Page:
Exploring the new healthcommissioning landscapeAmanda DonnellyCommissioning Manager (North of England)Food for Life Partnership
This presentation will cover…• What the FFLP programme is all about• Who is involved and how the programmeworks• The importance of evaluation• How we are working to develop theprogramme further• Our learning around the newcommissioning landscape for a complexfood programme
The Food for Life Partnership……is a complex communityinitiative with multipleoutcomes that uses foodto engage young peopleand their families, and nudgethem towards thebehaviours that matterfor public health, sustainabilityand education.
How does it work?An holistic approach to food• Great school food:– Provide fresh, well-sourced and nutritious meals– Minimum 75% unprocessed and all meat from assuredfarms– Improve overall lunchtime experience• Education– Practical cooking and growing– Farm visits– Pupil voice• Extending reach– Engaging parents– Sharing with the local community
The Food for Life Partnership• Big Lottery funded for 5 years• A further 12 months of Big Lotteryfunding demonstratingrecognition of a successfulprogramme• Transition to CCGs, Health andWell Being Boards, Public Healthinto Local Authorities –a changinglandscape• A difficult time for 3rdsectorprogrammes to establishcontinuation
The Food for Life Partnershiphttp://www.foodforlife.org.uk/Whygetinvolved/Ourim
Food for Life Catering Mark• Rigorous, independent catering industry standard• A step by step award scheme that provides aframework to source good quality food:• Freshly prepared, using seasonal, local andorganic ingredients where possible• Free from undesirable additives and GMingredients• Meat produced to British welfare and qualityrequirements• Accredited meals served in 5,146 schoolsthrough the UK• 700,418 Catering Mark school meals per day
FFLP schools…4,525 enrolled in England686schools144schools19schools
The importance of evaluating impact• 3-year programme evaluation by the University of the West ofEngland (UWE) and Cardiff University• Supporting studies by New Economics Foundation (NEF),National Foundation for Educational Research (NFER) andCentre for Research in Education and the Environment (CREE)
The impactof parents report eating morevegetables as a result of the Foodfor Life Partnership programme.45%Free school meal take-upincreased by an average of13%points inFood for Life Partnership Schoolstwiceas many primary schoolsreceived an Outstanding Ofstedrating after working with theFood for Life Partnership.The number of childreneating five or more portionsof fruit and veg increased by28%in Food for Life PartnershipPrimary SchoolsFor every £1 invested in Food forLife menus, the social, economicand environmental return oninvestment for the local authorityis£3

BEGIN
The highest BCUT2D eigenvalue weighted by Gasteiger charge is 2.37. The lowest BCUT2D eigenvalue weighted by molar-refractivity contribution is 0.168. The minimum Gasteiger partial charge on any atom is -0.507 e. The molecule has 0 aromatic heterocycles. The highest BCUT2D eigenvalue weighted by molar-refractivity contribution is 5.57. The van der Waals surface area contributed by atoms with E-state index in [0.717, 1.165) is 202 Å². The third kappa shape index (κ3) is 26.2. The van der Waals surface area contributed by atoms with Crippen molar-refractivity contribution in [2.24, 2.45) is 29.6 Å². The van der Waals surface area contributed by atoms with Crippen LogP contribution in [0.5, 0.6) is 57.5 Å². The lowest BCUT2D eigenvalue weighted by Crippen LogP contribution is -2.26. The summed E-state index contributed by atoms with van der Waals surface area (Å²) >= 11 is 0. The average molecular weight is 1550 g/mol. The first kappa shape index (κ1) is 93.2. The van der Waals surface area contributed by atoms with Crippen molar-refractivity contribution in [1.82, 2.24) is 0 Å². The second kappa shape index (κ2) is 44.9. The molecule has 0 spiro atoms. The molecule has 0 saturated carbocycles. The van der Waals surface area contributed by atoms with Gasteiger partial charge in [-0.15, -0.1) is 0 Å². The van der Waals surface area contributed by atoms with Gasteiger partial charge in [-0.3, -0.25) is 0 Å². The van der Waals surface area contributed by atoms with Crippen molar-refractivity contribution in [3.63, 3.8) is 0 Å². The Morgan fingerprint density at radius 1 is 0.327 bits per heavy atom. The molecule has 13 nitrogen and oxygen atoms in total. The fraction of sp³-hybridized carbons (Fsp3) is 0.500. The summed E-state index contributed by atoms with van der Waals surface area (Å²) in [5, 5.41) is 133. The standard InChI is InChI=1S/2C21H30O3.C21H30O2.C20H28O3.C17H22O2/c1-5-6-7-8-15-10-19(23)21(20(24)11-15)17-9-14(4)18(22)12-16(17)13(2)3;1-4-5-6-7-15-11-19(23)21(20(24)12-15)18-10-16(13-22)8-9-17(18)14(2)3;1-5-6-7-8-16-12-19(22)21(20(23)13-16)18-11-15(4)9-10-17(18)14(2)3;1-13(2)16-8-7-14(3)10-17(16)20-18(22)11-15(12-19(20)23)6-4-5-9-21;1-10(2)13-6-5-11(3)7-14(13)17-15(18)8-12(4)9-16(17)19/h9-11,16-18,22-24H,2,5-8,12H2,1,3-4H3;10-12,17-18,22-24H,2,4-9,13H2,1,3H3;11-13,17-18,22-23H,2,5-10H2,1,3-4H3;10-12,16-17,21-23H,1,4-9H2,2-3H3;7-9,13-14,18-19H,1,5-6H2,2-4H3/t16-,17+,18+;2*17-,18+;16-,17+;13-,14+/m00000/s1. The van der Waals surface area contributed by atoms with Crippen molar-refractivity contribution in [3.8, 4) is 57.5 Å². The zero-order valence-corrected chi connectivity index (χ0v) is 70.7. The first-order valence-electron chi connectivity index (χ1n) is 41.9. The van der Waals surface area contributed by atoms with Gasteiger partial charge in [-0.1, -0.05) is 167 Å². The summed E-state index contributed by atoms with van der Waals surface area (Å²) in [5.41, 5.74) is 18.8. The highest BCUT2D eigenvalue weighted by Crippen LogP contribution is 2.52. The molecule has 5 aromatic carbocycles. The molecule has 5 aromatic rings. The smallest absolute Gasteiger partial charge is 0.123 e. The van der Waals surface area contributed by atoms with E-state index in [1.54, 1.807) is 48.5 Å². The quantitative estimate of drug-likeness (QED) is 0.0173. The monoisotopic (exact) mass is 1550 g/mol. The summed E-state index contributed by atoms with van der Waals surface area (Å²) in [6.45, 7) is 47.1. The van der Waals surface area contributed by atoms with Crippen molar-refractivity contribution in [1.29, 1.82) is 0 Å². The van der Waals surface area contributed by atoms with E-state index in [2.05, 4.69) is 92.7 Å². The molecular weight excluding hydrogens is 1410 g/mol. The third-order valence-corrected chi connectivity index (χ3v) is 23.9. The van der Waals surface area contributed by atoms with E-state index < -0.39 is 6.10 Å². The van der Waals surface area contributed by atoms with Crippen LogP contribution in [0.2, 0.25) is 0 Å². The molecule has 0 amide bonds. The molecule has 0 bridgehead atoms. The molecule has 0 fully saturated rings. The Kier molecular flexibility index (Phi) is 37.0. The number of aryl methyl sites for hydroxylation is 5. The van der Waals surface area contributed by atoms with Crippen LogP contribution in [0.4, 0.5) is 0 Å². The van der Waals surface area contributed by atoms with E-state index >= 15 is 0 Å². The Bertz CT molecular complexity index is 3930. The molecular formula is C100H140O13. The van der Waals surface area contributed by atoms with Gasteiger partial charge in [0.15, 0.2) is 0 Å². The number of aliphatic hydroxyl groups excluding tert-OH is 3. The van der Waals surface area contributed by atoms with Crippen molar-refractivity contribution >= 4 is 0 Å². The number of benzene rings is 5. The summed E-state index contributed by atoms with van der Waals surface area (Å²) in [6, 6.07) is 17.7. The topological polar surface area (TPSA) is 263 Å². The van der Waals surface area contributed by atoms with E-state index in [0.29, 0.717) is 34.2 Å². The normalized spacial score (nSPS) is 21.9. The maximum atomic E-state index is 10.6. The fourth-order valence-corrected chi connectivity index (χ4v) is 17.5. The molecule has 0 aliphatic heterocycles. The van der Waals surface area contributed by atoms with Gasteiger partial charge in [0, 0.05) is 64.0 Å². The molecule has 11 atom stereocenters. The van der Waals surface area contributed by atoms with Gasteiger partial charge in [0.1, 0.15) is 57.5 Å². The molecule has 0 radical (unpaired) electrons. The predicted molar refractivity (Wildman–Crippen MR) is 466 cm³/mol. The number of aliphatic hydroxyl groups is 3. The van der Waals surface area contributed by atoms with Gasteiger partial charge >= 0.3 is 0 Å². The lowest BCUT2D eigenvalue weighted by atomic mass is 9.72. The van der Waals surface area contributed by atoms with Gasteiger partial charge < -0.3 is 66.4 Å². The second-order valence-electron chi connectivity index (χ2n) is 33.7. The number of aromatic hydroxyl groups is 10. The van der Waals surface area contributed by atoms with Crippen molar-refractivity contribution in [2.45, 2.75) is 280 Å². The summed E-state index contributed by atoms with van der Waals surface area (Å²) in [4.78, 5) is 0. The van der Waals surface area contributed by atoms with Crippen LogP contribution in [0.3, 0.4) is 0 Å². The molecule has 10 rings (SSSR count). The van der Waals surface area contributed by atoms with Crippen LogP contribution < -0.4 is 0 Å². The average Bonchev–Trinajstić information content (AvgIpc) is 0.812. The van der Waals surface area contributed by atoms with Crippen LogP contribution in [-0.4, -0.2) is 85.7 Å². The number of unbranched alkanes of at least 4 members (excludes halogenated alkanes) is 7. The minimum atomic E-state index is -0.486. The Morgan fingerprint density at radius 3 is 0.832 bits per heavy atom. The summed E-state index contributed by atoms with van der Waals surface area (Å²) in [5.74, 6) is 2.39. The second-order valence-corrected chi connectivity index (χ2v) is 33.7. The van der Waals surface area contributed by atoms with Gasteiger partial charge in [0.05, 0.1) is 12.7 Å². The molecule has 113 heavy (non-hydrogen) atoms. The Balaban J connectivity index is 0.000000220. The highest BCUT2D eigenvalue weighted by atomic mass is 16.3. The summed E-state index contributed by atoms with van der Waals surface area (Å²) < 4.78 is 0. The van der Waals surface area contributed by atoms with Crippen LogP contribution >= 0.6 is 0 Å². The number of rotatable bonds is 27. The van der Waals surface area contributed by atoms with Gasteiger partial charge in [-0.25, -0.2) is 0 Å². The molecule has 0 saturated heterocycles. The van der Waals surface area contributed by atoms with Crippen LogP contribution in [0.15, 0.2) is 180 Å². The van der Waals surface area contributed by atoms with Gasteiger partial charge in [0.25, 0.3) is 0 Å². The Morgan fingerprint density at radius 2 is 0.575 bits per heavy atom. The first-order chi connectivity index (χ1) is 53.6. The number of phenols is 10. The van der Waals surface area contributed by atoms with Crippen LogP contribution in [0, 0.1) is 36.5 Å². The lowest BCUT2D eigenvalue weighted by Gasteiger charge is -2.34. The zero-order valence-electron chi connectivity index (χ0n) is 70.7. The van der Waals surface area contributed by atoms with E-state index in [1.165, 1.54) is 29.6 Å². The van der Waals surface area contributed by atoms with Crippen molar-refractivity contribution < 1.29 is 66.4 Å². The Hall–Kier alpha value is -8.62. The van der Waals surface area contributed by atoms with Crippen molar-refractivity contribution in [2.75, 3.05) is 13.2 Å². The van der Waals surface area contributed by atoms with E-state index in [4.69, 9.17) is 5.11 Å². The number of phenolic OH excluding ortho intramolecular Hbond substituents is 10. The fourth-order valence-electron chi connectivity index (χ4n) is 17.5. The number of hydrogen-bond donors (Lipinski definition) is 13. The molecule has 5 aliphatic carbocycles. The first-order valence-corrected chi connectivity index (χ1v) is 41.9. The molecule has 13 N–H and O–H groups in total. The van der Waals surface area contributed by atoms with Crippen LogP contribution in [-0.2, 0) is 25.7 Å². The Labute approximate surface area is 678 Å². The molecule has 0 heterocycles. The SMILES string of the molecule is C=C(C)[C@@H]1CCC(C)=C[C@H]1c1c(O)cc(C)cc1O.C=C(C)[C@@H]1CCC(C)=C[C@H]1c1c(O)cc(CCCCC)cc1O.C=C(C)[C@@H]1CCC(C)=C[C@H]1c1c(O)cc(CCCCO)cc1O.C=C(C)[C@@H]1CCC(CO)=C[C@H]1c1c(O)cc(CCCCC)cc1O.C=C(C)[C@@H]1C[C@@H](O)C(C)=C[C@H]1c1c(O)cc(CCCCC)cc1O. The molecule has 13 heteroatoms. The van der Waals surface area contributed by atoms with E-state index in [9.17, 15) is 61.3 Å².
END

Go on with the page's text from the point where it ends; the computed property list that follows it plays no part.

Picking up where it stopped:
Fruit and vegFruit and veg intakeAn increase in the number of primaryschool-age children reporting eating:• 5 pieces of fruit and veg a day wentup 5% points to 21%• 4 pieces of fruit and veg a day wentup 12% points to 49%Significant positive associations betweenpupil participation in cooking, growing,farm visits and these reported increases.
School Meals & SROI• NEF: for every £1 invested inFFLP menus, there is a returnof over £3 in value to thelocal economy and society.• Most of this value lies in localeconomic opportunitiesaround supplying local,seasonal food, and resultingemployment.
Greater than the sum of its parts“Analyses of student characteristics showstatistically significant associations betweenhealthy eating and FFLP related behaviours –such as participation in cooking and growingat school or at home; participation in farmand sustainable food learning; and attitudesto school food.”- Orme et al, 2011, p.107
Our awards2012 Health Promotion and CommunityWellbeing Award2011 BBC Food & FarmingDerek Cooper Award
What the schools say“Being part of the Food for Life Partnership isthe best initiative that we as a school haveundertaken in the last 10 years. It isn’t aboutticking boxes, it’s about hands on experiencesfor the children which will stay with them forlife.“It gives the children skills which havedisappeared over the last generation andprepares them for their future.”- Penny Wetton, HeadteacherHelpringham Primary, Lincolnshire
Transition to the new landscape• Work closely with several Public Healthteams across England• A bespoke approach in each area• Expanding to other settings such as EarlyYears• Evaluation is key to understanding theoutcomes• Develop the national FFLP programme• Continue to learn and develop the approachthrough consultation and feedback fromcommissioners
Commissioned local FFLP programmesFFLP projects have beencommissioned in 9 local areasacross England since the startof 2012Lincolnshire, Calderdale,Devon, B&NES, Warwickshire,Kirklees, Cornwall, Derbyshire,Cambridgeshire
Why FFLP is commissioned“I have commissioned FFLP because I see them asan integral part of the overarching preventionstrategy which underpins our life course approachto childhood obesity in Lincolnshire.“They deliver an excellent programme thatschools love and that is backed by a soundevidence base. They have also proven to beexcellent partnership workers here inLincolnshire.”- Lynne McNiven, Assistant Directorof Public Health, NHS Lincolnshire
Thank you!Amanda DonnellyFood for Life Partnershipadonnelly@soilassociation.org